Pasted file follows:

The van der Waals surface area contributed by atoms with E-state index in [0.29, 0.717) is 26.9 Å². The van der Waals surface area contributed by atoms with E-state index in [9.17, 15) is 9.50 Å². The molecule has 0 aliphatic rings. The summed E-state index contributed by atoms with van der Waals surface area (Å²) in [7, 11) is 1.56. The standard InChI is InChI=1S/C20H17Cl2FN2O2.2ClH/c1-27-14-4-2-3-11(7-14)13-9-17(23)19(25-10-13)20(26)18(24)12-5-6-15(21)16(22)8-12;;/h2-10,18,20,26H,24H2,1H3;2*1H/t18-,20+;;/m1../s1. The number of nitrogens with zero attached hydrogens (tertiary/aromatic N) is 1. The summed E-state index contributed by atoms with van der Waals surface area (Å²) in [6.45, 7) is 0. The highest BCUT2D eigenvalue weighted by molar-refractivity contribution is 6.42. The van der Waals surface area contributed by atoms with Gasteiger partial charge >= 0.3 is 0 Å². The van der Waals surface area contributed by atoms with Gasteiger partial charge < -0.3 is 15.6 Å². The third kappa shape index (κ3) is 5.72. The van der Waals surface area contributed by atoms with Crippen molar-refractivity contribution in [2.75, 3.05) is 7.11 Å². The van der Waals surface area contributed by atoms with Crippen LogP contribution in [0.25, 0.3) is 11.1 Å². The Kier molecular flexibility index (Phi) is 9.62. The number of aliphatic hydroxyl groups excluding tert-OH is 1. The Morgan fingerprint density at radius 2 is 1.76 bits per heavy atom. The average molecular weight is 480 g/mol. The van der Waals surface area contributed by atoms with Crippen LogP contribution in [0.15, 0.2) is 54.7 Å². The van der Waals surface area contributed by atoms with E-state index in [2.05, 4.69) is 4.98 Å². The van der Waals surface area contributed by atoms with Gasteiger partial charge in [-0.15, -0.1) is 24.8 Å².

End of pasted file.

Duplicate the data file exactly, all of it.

The van der Waals surface area contributed by atoms with E-state index in [0.29, 0.717) is 26.9 Å². The van der Waals surface area contributed by atoms with E-state index in [9.17, 15) is 9.50 Å². The molecule has 0 aliphatic rings. The summed E-state index contributed by atoms with van der Waals surface area (Å²) in [7, 11) is 1.56. The standard InChI is InChI=1S/C20H17Cl2FN2O2.2ClH/c1-27-14-4-2-3-11(7-14)13-9-17(23)19(25-10-13)20(26)18(24)12-5-6-15(21)16(22)8-12;;/h2-10,18,20,26H,24H2,1H3;2*1H/t18-,20+;;/m1../s1. The number of nitrogens with zero attached hydrogens (tertiary/aromatic N) is 1. The summed E-state index contributed by atoms with van der Waals surface area (Å²) in [6.45, 7) is 0. The highest BCUT2D eigenvalue weighted by molar-refractivity contribution is 6.42. The van der Waals surface area contributed by atoms with Gasteiger partial charge >= 0.3 is 0 Å². The van der Waals surface area contributed by atoms with Gasteiger partial charge < -0.3 is 15.6 Å². The third kappa shape index (κ3) is 5.72. The van der Waals surface area contributed by atoms with Crippen molar-refractivity contribution in [2.75, 3.05) is 7.11 Å². The van der Waals surface area contributed by atoms with Crippen LogP contribution in [0.25, 0.3) is 11.1 Å². The Kier molecular flexibility index (Phi) is 9.62. The number of aliphatic hydroxyl groups excluding tert-OH is 1. The Morgan fingerprint density at radius 2 is 1.76 bits per heavy atom. The average molecular weight is 480 g/mol. The van der Waals surface area contributed by atoms with Crippen LogP contribution in [0.15, 0.2) is 54.7 Å². The van der Waals surface area contributed by atoms with E-state index in [2.05, 4.69) is 4.98 Å². The van der Waals surface area contributed by atoms with Gasteiger partial charge in [-0.15, -0.1) is 24.8 Å².